Theodor Herzl

Theodor Herzl 2 May 1860 – 3 July 1904) or Hebrew name given at his brit milah Binyamin Ze’ev, was an Austro-Hungarian Jewish journalist, playwright, political activist, and writer who was the father of modern political Zionism. Herzl formed the Zionist Organization and promoted Jewish immigration to Palestine in an effort to form a Jewish state.

Although he died before Israel‘s establishment, he is known in Hebrew as  “Visionary of the State”. Herzl is specifically mentioned in the Israeli Declaration of Independence and is officially referred to as “the spiritual father of the Jewish State”, i.e. the visionary who gave a concrete, practicable platform and framework to political Zionism. However, he was not the first Zionist theoretician or activist; scholars, many of them religious such as rabbis Yehuda BibasZvi Hirsch Kalischer and Judah Alkalai, promoted a range of proto-Zionist ideas before him.

He was raised in an assimilated community, so it was due to one particular act that helped to bring him closer to the main stream world of Judaism, and that was related to one man’s suffering. As the Paris correspondent for Neue Freie Presse, Herzl followed the Dreyfus affair, a political scandal that divided the Third French Republic from 1894 until its resolution in 1906. It was a notorious antisemitic incident in France in which a Jewish French army captain was falsely convicted of spying for Germany. Herzl was witness to mass rallies in Paris following the Dreyfus trial. There has been some controversy surrounding the impact that this event had on Herzl and his conversion to Zionism. Herzl himself stated that the Dreyfus case turned him into a Zionist and that he was particularly affected by chants of “Death to the Jews!” from the crowds.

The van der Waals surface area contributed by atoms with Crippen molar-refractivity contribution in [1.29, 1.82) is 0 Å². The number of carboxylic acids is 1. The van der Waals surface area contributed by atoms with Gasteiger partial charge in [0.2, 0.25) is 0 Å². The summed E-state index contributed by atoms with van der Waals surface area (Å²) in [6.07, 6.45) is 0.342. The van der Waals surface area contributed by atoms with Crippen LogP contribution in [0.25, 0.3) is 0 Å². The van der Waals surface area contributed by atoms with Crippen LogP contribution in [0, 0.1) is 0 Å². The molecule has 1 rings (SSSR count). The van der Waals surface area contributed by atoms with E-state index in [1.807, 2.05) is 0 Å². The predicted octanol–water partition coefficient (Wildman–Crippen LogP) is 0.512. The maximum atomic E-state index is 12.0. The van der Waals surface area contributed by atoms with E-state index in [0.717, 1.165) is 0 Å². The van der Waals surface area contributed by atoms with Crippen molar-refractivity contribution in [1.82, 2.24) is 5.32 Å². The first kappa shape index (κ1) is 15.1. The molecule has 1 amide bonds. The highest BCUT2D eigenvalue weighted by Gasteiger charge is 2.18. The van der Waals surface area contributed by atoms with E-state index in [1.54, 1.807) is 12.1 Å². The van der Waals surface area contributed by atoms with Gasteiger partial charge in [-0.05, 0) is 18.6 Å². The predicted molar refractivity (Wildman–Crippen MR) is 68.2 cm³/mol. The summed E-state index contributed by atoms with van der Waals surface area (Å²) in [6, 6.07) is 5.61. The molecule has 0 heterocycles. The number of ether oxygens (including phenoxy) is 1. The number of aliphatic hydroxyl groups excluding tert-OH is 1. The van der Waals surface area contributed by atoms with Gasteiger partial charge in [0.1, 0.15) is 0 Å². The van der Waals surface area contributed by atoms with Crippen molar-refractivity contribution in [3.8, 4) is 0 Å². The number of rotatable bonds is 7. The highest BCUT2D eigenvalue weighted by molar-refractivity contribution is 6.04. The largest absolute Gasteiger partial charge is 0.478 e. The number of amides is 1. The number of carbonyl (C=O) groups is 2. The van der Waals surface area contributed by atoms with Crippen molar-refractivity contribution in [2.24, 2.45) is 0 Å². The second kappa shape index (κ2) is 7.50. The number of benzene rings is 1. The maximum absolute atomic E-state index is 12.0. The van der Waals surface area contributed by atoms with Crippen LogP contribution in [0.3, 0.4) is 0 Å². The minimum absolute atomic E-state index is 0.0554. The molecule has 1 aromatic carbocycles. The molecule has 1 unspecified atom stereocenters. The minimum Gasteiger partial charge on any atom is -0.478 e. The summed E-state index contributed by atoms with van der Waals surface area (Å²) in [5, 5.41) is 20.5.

Motivated by the Dreyfus case, Hertzl went on to bring his dreams of a better world for jews into reality. Beginning in late 1895, Herzl wrote Der Judenstaat (The State of the Jews), which was published February 1896 to immediate acclaim and controversy. The book argued that the Jewish people should leave Europe for Palestine, their historic homeland. The Jews possessed a nationality; all they were missing was a nation and a state of their own. Only through a Jewish state could they avoid antisemitism, express their culture freely and practice their religion without hindrance. Herzl’s ideas spread rapidly throughout the Jewish world and attracted international attention.Supporters of existing Zionist movements, such as the Hovevei Zion, immediately allied themselves with him, but he also encountered bitter opposition from members of the Orthodox community and those seeking to integrate in non-Jewish society. 

In 1897, at considerable personal expense, he founded the Zionist newspaper Die Welt in Vienna, Austria-Hungary, and planned the First Zionist Congress in Basel, Switzerland. He was elected president of the Congress (a position he held until his death in 1904), and in 1898 he began a series of diplomatic initiatives to build support for a Jewish country. Although he never lived to see the fulfillment of his dream of a reborn Jewish state, the birth of the State of Israel owes much to his lifetime dedication to that goal. 

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